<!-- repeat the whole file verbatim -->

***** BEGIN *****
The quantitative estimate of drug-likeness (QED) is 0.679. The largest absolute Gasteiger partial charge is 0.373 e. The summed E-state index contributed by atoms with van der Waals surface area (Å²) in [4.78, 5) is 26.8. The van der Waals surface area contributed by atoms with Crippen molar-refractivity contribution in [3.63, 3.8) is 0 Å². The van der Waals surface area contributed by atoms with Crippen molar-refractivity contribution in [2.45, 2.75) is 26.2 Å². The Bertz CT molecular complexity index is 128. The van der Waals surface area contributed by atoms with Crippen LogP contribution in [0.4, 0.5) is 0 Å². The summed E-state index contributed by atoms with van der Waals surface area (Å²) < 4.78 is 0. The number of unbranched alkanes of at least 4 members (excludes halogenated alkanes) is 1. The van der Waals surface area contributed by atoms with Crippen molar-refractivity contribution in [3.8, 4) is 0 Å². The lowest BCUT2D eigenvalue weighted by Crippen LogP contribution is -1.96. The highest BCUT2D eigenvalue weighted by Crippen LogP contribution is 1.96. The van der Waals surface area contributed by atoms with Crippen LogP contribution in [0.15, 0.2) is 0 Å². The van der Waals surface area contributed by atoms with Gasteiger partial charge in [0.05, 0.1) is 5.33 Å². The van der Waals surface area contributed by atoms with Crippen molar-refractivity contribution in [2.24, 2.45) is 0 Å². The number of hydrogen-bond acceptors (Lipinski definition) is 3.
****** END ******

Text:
The quantitative estimate of drug-likeness (QED) is 0.679. The largest absolute Gasteiger partial charge is 0.373 e. The summed E-state index contributed by atoms with van der Waals surface area (Å²) in [4.78, 5) is 26.8. The van der Waals surface area contributed by atoms with Crippen molar-refractivity contribution in [3.63, 3.8) is 0 Å². The van der Waals surface area contributed by atoms with Crippen molar-refractivity contribution in [2.45, 2.75) is 26.2 Å². The Bertz CT molecular complexity index is 128. The van der Waals surface area contributed by atoms with Crippen LogP contribution in [0.4, 0.5) is 0 Å². The summed E-state index contributed by atoms with van der Waals surface area (Å²) < 4.78 is 0. The number of unbranched alkanes of at least 4 members (excludes halogenated alkanes) is 1. The van der Waals surface area contributed by atoms with Crippen molar-refractivity contribution in [3.8, 4) is 0 Å². The lowest BCUT2D eigenvalue weighted by Crippen LogP contribution is -1.96. The highest BCUT2D eigenvalue weighted by Crippen LogP contribution is 1.96. The van der Waals surface area contributed by atoms with Crippen LogP contribution in [0.15, 0.2) is 0 Å². The van der Waals surface area contributed by atoms with Gasteiger partial charge in [0.05, 0.1) is 5.33 Å². The van der Waals surface area contributed by atoms with Crippen molar-refractivity contribution in [2.24, 2.45) is 0 Å². The number of hydrogen-bond acceptors (Lipinski definition) is 3.